In optimization with gradient descent I update cost function parameters with respect to the negative gradients. In gradient boosted treed, I update the prediction function by calculating negative gradients and then fitting a tree to them. Why bother and go through the last step of fitting?

Just to add an example for illustration purposes: In the picture below I started with a simple linear regression (blue). Then I computed the gradients (with squard loss this equals the residuals) and fitted a tree to them (purple step-function below) and added it to the regression line to obtain my new prediction function. I could have just added the residuals instead, couldnt I?

Simple example


The point of fitting the negative gradient is to learn a mapping from input space to output space. That is, we want a function that can take any input and produce the corresponding output (in a way that approximates the training set well).

In your example, suppose you did simply add the residuals to the predicted output from the linear model. This would perfectly reproduce the outputs on the training set, and would almost certainly be overfitting. But, furthermore, you'd have no way to predict outputs for inputs that aren't part of the training set. By iteratively fitting the residuals, you obtain functions that can be evaluated for any input, and combined to produce the final output.

  • $\begingroup$ Thanks, great answer! But, i've also seen gradient descent for parameterized functions (like regression or log regression). For those animals I could produce updated prediction functions by evaluating at interim parameter estimates? $\endgroup$ – laterstat Nov 17 '17 at 8:41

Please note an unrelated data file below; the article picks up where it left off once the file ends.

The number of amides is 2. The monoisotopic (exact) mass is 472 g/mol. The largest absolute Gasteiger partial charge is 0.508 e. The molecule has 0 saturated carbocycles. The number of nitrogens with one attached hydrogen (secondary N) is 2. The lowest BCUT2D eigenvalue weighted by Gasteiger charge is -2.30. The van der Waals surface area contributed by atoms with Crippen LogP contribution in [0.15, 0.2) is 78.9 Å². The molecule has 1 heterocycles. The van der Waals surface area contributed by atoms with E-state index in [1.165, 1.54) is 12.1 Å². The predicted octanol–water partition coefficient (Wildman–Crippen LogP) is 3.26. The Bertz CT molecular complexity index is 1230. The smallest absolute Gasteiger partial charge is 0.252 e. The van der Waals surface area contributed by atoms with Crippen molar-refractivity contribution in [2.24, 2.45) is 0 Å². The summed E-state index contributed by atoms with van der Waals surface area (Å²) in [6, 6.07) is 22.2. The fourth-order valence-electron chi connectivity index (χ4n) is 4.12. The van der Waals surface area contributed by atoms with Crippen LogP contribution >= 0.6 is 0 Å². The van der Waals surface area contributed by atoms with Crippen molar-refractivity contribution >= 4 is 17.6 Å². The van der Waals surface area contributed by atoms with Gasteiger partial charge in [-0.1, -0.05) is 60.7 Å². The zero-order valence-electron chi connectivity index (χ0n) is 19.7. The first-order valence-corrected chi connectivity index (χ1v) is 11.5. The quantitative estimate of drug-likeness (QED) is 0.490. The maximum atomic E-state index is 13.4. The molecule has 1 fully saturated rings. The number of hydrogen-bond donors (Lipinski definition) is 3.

• $\begingroup$ Not sure I understand the question in your comment $\endgroup$ – user20160 Nov 17 '17 at 8:47
  • $\begingroup$ Sorry! Given a specified cost function J(y,F(x,w)) for prediction function F(x,w) with features w and inputs x, I could iteratively update the parameters with negative gradients. And come up with a new prediction function every step of the way by just inserting the new parameters w. But I guess then I wouldnt have an ensemble. Irrespective of that, could I say that one of the differences between GBM and GD for those functions is that I update on derivatives with respect to parameters in one case and on derivatives with respect to estimation functions in the other $\endgroup$ – laterstat Nov 17 '17 at 8:56
  • $\begingroup$ Yes, that sounds right (modulo some terminology). Alternatively, you could say they're similar in the sense that gradient boosting is performing gradient descent in function space. $\endgroup$ – user20160 Nov 17 '17 at 12:26

Your Answer

By clicking “Post Your Answer”, you agree to our terms of service, privacy policy and cookie policy

Not the answer you're looking for? Browse other questions tagged or ask your own question.